University employers have narrowly averted a summer of industrial action by offering pay rises of up to 5.1 per cent for lecturers and 6.7 per cent for manual workers.
The Universities and Colleges Employers' Association made its final offer to the seven higher education unions after an eight-hour meeting last week. It was "reluctantly accepted" this week by the executive of lecturers' union Natfhe, which had threatened to resume its campaign.
Other unions welcomed the deal, which depends on unions agreeing to new pay-bargaining machinery. Members will be balloted before a meeting on June 25.
The deal, staggered according to the systems used by each union, offers some of the sector's best ever pay increases - above inflation, although below the 30 per cent pay gap the unions had identified.
Lecturers represented by the Association of University Teachers would get a staggered 5.1 per cent rise over 16 months.
The union executive recommended acceptance.
Natfhe members have been offered an 11-month staggered pay deal worth 4.3 per cent for 2001-02. The top lecturers' salary would rise to £26,686 and the starting salary to £19,574.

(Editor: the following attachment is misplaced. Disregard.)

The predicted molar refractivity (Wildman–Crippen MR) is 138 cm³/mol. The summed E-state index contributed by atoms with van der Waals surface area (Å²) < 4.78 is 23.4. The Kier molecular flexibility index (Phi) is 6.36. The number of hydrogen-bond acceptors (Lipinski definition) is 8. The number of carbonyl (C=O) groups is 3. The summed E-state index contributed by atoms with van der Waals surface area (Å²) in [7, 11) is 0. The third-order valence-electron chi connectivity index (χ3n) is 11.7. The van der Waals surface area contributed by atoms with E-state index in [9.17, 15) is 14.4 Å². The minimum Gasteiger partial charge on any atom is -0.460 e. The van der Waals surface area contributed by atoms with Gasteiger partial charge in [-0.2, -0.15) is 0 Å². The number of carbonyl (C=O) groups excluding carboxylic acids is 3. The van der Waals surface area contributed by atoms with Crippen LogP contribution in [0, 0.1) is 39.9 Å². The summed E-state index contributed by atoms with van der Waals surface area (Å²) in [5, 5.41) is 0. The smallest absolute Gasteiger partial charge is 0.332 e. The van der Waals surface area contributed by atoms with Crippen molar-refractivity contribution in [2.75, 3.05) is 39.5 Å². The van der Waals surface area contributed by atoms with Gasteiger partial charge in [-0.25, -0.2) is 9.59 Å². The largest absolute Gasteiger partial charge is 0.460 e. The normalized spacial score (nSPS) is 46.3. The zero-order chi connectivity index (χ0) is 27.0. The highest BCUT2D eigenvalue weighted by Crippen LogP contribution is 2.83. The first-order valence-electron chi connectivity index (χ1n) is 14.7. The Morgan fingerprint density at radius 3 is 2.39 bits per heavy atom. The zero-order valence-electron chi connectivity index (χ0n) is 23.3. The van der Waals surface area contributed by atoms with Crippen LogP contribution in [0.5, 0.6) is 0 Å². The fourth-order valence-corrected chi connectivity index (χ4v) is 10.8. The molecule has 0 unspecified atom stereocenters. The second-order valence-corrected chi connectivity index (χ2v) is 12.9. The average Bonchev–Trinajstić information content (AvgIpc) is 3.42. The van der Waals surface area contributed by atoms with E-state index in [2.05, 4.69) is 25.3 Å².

The executive is to recommend acceptance.
Support staff would get a 6.7 per cent rise over 16 months.
The Transport and General Workers' Union said it was the best deal ever.
Unison, which has 60,000 members in higher education, was happy with the pay package but said it wanted a single bargaining table for all staff.
The deal includes a new national bargaining council which will be set up with two subcommittees: an academic staff subcommittee and a professional, technical, administrative, ancillary staff subcommittee, as recommended in the Bett report, Jocelyn Prudence, chief executive of the UCEA, said the offer had "pushed the limit of affordability for institutions".
- A ballot for industrial action is being held at Sunderland University, which plans to restructure with the loss of 140 jobs.